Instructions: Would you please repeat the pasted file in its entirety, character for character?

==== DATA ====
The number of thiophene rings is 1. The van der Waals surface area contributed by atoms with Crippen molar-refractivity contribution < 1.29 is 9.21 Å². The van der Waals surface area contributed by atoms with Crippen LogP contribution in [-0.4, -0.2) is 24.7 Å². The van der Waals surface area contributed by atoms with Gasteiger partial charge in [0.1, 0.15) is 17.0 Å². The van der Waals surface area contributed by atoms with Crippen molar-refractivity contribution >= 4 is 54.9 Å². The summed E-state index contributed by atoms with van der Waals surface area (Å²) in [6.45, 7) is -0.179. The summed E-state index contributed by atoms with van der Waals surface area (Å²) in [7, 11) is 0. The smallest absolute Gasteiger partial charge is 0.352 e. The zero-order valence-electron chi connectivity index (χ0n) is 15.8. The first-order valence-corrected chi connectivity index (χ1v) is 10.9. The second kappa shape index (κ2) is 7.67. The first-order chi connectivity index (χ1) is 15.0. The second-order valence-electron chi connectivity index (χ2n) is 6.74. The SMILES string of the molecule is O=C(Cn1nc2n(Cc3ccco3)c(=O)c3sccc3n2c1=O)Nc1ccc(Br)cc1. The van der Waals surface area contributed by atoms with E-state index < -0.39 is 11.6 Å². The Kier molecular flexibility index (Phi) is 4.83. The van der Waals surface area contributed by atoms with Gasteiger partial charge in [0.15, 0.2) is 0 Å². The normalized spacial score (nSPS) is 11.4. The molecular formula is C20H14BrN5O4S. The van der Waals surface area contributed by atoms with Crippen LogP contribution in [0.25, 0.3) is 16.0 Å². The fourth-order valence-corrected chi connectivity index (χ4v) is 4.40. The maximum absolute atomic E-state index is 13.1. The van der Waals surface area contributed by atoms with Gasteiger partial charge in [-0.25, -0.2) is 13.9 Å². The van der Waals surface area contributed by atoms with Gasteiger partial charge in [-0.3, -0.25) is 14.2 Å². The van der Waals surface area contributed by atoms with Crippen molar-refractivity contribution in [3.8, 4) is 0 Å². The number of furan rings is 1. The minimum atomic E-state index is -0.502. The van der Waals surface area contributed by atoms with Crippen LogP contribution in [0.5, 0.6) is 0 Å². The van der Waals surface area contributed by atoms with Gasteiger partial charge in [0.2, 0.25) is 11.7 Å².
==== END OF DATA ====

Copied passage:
The number of thiophene rings is 1. The van der Waals surface area contributed by atoms with Crippen molar-refractivity contribution < 1.29 is 9.21 Å². The van der Waals surface area contributed by atoms with Crippen LogP contribution in [-0.4, -0.2) is 24.7 Å². The van der Waals surface area contributed by atoms with Gasteiger partial charge in [0.1, 0.15) is 17.0 Å². The van der Waals surface area contributed by atoms with Crippen molar-refractivity contribution >= 4 is 54.9 Å². The summed E-state index contributed by atoms with van der Waals surface area (Å²) in [6.45, 7) is -0.179. The summed E-state index contributed by atoms with van der Waals surface area (Å²) in [7, 11) is 0. The smallest absolute Gasteiger partial charge is 0.352 e. The zero-order valence-electron chi connectivity index (χ0n) is 15.8. The first-order valence-corrected chi connectivity index (χ1v) is 10.9. The second kappa shape index (κ2) is 7.67. The first-order chi connectivity index (χ1) is 15.0. The second-order valence-electron chi connectivity index (χ2n) is 6.74. The SMILES string of the molecule is O=C(Cn1nc2n(Cc3ccco3)c(=O)c3sccc3n2c1=O)Nc1ccc(Br)cc1. The van der Waals surface area contributed by atoms with E-state index < -0.39 is 11.6 Å². The Kier molecular flexibility index (Phi) is 4.83. The van der Waals surface area contributed by atoms with Gasteiger partial charge in [0.15, 0.2) is 0 Å². The normalized spacial score (nSPS) is 11.4. The molecular formula is C20H14BrN5O4S. The van der Waals surface area contributed by atoms with Crippen LogP contribution in [0.25, 0.3) is 16.0 Å². The fourth-order valence-corrected chi connectivity index (χ4v) is 4.40. The maximum absolute atomic E-state index is 13.1. The van der Waals surface area contributed by atoms with Gasteiger partial charge in [-0.25, -0.2) is 13.9 Å². The van der Waals surface area contributed by atoms with Gasteiger partial charge in [-0.3, -0.25) is 14.2 Å². The van der Waals surface area contributed by atoms with Crippen molar-refractivity contribution in [3.8, 4) is 0 Å². The number of furan rings is 1. The minimum atomic E-state index is -0.502. The van der Waals surface area contributed by atoms with Crippen LogP contribution in [0.5, 0.6) is 0 Å². The van der Waals surface area contributed by atoms with Gasteiger partial charge in [0.2, 0.25) is 11.7 Å².